Property owners in the Holmes Harbor Sewer District will in all likelihood become the proud owners of a golf course soon, with documents expected to be signed Feb. 14.
Stan Walker, chairman of the district’s board, said its attorney has been drafting purchase documents and is expected to present them for signing at the board meeting, which begins at 1 p.m. in the board room at the end of Chip Shot Lane.
Cost of the fairways and greens will be $200,000, an agreement worked out with present owners Kevin Hanchett and Mike Cooper. They purchased the course in July 2011, about a year after it closed, but were never able to open it as they had hoped.
Reopening the golf course is key to the success of the sewer district’s land purchase, Walker said. Whoever is found to run the golf course will have to maintain the grounds, which serve as a drainfield with holding ponds for the district’s treated sewer water. That would save property owners approximately $70,000 annually, or $15 on their monthly sewer bill.
The South Whidbey Parks and Recreation District was approached last month about operating the golf course, Walker said. “They’re a positive bunch of people,” he said, but no deal has been reached. A golf course in included in the district’s comprehensive plan.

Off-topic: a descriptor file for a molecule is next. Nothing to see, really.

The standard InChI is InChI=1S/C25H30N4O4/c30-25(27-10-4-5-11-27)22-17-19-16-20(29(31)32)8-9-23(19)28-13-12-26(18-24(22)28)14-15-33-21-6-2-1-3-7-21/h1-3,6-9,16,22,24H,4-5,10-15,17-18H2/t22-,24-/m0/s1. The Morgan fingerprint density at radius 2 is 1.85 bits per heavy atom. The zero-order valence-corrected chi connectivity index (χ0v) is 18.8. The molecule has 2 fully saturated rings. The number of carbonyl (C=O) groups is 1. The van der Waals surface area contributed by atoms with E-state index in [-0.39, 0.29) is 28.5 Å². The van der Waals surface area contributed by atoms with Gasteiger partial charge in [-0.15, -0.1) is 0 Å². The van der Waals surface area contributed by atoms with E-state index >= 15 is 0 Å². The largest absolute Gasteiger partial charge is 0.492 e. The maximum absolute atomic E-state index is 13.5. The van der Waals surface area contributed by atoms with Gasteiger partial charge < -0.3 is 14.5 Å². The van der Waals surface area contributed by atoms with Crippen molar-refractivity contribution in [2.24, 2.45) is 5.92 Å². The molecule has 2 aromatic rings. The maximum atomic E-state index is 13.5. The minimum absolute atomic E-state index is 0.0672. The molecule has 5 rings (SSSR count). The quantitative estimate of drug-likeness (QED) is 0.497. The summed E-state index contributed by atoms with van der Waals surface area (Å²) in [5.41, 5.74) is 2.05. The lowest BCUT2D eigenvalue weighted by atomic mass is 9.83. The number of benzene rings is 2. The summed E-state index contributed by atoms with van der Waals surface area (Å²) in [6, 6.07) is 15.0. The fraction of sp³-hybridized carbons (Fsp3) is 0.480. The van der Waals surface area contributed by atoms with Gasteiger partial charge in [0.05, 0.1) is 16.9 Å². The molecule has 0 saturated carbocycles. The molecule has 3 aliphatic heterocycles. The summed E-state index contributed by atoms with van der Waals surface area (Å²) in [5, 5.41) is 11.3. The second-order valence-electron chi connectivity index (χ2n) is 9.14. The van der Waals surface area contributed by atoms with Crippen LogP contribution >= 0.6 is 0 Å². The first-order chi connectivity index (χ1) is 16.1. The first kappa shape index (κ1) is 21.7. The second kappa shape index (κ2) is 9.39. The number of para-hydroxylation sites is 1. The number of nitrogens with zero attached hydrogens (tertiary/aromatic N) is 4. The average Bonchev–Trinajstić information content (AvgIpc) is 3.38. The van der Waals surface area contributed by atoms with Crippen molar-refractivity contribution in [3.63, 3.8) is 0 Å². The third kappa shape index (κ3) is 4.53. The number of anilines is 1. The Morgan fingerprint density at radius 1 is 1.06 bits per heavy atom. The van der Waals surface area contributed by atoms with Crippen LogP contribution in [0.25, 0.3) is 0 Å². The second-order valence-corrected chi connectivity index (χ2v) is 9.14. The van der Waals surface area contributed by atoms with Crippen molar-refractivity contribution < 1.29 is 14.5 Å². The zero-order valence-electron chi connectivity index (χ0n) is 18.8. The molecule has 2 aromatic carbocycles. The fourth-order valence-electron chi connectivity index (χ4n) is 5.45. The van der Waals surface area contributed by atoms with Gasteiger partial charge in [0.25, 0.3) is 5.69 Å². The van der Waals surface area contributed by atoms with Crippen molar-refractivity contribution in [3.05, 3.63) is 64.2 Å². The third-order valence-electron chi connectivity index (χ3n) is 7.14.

Commissioners for the parks district were weighing the operating costs against possible gains. Joel Gerlach, a parks commissioner, said his agency would not have a formal response in support or against running the golf course until March at the earliest.
“We’re looking at the feasibility, if it’s something that would stick within our program,” Gerlach said, adding that taking on another expense may be too risky while the commissioners also look to hire a director.
“We have suffered some cuts and cutbacks, there are less taxes. The parks (district) is running pretty tight right now.”
Walker said there is another potential operator he is unwilling to identify at this time.
“I’m very confident we can have somebody run the course,” Walker said.
The purchase agreement does not include the clubhouse, which once featured a restaurant, or the maintenance building. But is does include three-year leases for the maintenance building and the pro shop, the latter of which takes up a small portion of the clubhouse.
The pro shop and maintenance building leases are aimed at enticing someone to operate the golf course. “We know we can make that happen,” Walker said.
Another board member, Meg Whitman, was skeptical when the idea of purchasing the golf course surfaced months ago, but she’s not against the agreement set to be signed tomorrow.
She said use of the parking lot by golfers would have to be assured, but she’ll likely vote for the purchase. One reason is that homeowners in the area moved there because of the golf course. “People care about golfing,” she said. “I’m leaning toward it (a yes vote) but I’m worried about expenses that could come back to haunt us.”
Walker, however, is certain that a golf course operator will be found in short order. “There’s no sense buying the fairways if there’s not a golfing operation,” he said. The purchase won’t be complete until it clears escrow.
As for when golfers can tee off on the reopened course, Walker said it could happen as soon as April or May.